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Winter 2004
Art in the Time of AIDS
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Kriya Pushpa Christian organization
Kriya Pushpa is a Christian organization
that performs street plays about HIV

In 1998, Gere was invited to be a fellow of the University of California Humanities Research Institute as a participant in the Interdisciplinary Queer Studies Group, and in 2000 he was Sage Cowles Visiting Scholar at the University of Minnesota Dance Program. He has also written extensively about dance. He co-edited Looking Out: Perspectives on Dance and Criticism in a Multicultural World (Schirmer, 1995) and Taken By Surprise: A Dance Improvisation Reader (Wesleyan University Press, 2003). His essays have appeared in Loss Within Loss: Artists in the Age of AIDS (Living Out) and Dancing Desires: Choreographing Sexualities On and Off the Stage (both University of Wisconsin Press, 2001).

Gere’s latest book, How to Make Dances, has brought “a fresh perspective to the issue of dance and AIDS,” adds Jowitt, also an author and former dancer. “The way he juggles the narrative strategies is quite brilliant. He doesn’t swathe it too heavily in theory or erode it in personal rhetoric. His experience as a critic allows him to provide eloquent, lucid descriptions.”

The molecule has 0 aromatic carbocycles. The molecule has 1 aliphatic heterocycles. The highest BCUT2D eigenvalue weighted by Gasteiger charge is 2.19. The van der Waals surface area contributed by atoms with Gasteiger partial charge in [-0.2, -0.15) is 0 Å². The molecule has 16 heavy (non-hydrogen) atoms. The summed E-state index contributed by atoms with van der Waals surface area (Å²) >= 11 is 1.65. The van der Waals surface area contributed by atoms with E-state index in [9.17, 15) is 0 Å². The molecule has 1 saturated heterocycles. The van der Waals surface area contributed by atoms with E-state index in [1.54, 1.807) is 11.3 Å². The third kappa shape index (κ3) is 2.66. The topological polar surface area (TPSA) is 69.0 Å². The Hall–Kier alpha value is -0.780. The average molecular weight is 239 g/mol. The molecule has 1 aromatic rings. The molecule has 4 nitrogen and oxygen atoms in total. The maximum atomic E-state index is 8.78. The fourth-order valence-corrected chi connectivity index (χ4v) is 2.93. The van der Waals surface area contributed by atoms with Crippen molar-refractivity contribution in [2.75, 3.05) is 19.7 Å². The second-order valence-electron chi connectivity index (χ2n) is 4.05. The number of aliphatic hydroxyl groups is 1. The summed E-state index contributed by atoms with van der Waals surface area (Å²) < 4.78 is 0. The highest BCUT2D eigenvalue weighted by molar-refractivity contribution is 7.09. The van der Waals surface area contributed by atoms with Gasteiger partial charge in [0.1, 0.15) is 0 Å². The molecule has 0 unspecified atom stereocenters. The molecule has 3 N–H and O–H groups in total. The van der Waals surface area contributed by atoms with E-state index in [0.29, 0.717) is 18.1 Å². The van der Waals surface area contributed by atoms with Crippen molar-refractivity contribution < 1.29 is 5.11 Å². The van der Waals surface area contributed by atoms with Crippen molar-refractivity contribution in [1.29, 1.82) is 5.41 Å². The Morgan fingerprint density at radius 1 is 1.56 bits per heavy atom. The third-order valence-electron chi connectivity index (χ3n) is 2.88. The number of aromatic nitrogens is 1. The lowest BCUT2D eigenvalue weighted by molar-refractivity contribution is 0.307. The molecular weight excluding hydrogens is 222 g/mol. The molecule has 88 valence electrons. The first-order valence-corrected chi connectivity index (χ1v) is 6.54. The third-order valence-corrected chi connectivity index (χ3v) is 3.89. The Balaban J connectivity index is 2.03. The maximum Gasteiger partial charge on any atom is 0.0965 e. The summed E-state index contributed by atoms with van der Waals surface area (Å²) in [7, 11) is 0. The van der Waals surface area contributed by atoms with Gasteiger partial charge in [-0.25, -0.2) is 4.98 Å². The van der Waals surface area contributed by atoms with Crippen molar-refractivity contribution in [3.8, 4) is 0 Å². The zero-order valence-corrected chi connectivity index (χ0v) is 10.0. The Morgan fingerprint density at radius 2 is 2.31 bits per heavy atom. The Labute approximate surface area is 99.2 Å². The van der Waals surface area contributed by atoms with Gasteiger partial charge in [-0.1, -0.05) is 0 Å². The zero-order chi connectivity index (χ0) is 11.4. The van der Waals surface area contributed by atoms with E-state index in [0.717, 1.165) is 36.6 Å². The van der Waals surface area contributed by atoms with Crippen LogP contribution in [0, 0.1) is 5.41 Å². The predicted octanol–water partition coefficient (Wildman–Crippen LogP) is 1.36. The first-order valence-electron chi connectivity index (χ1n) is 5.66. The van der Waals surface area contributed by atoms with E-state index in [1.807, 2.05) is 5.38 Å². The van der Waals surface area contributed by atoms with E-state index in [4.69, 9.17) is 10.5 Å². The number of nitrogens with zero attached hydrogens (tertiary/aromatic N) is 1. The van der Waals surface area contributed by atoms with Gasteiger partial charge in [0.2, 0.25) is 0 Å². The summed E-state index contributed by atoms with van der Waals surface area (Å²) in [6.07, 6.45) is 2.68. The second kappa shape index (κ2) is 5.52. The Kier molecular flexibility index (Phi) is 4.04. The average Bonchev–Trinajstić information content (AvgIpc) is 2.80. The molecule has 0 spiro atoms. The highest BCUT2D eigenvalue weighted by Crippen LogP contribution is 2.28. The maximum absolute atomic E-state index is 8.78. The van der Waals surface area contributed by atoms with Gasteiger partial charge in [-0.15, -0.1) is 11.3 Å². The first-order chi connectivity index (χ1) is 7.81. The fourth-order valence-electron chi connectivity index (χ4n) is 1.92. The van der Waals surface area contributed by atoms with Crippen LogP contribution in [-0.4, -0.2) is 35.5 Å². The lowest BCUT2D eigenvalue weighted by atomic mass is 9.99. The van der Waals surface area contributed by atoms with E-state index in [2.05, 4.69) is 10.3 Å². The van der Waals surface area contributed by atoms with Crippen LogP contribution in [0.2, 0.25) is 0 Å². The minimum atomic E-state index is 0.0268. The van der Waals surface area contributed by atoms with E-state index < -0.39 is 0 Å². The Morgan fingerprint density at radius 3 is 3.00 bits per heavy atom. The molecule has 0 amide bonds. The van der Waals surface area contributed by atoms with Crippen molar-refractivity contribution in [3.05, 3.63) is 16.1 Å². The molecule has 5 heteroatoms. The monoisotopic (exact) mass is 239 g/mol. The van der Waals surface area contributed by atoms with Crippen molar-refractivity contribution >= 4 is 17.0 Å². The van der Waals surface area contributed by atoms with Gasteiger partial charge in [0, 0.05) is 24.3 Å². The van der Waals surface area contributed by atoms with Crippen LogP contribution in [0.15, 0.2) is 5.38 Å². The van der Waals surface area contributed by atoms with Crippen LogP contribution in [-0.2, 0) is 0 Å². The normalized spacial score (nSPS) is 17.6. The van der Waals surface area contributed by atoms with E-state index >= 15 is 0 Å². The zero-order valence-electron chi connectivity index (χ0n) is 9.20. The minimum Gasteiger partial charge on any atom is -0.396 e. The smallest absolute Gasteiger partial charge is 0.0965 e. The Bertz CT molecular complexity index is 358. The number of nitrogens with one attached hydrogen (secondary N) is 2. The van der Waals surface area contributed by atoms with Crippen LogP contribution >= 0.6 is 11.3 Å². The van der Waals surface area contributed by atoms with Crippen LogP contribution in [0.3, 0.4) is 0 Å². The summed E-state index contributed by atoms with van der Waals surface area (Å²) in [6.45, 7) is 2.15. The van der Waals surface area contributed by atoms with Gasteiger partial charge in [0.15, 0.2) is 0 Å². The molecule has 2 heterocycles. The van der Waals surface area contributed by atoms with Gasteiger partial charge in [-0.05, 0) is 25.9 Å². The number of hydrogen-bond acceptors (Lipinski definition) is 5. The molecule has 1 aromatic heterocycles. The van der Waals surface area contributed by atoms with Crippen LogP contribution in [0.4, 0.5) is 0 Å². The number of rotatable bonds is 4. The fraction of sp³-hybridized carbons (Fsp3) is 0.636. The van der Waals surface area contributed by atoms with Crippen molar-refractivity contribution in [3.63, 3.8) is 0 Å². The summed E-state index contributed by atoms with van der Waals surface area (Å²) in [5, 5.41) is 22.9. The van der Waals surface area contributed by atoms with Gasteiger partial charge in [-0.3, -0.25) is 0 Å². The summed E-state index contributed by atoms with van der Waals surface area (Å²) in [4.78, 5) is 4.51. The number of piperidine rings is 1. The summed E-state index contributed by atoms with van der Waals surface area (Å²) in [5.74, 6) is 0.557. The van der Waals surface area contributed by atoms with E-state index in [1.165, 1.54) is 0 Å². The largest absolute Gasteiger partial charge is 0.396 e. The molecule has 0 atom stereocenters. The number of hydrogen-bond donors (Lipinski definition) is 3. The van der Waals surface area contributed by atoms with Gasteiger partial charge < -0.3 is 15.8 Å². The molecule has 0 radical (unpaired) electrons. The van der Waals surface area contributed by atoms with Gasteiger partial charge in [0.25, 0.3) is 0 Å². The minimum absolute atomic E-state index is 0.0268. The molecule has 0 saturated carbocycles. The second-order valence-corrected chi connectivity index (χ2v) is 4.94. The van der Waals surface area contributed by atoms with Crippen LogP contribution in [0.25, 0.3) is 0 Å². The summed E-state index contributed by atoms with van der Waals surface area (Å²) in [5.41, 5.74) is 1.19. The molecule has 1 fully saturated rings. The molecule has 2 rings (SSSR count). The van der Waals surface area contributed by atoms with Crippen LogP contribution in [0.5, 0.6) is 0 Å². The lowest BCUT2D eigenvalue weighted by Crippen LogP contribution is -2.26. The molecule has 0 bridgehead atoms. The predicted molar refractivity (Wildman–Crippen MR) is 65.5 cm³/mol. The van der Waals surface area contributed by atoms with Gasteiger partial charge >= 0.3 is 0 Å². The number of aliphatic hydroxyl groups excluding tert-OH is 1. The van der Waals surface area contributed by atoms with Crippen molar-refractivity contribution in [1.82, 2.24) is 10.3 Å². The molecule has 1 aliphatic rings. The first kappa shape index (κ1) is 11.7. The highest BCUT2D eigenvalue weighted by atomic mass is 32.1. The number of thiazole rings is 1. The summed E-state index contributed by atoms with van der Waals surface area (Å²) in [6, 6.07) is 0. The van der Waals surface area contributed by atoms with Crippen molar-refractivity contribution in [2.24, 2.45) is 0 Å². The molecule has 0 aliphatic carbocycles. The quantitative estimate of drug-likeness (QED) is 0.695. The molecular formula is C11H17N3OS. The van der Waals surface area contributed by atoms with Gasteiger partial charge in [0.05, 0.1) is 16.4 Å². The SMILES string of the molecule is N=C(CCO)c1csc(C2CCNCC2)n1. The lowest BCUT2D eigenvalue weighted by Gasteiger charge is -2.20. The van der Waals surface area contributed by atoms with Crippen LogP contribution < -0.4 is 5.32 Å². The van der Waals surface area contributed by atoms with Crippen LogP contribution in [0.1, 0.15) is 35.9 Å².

Besides his writing, speaking, teaching and preaching, one of Gere’s most cherished roles is as father to his two children, Isadora, 4, and Christopher, 5, whom he adopted with his partner of 10 years, Peter Carley, a psychotherapist. Even fatherhood was serendipitous, Gere says. The day after he and Peter discussed the possibility of raising a child together, “we learned of a birth mother.”

Although both David and brother Richard have strong ties to India, they usually work independently. “Luckily, it’s a big country,” David quips. But during the Make Art project Richard attended some of David’s meetings with artists and government officials. “I’ve always been a little coy about Richard being my brother,” David says. “But in India, our work converged, and it was exciting having him there. He has a brilliant way of listening and then pulling together threads of ideas.”


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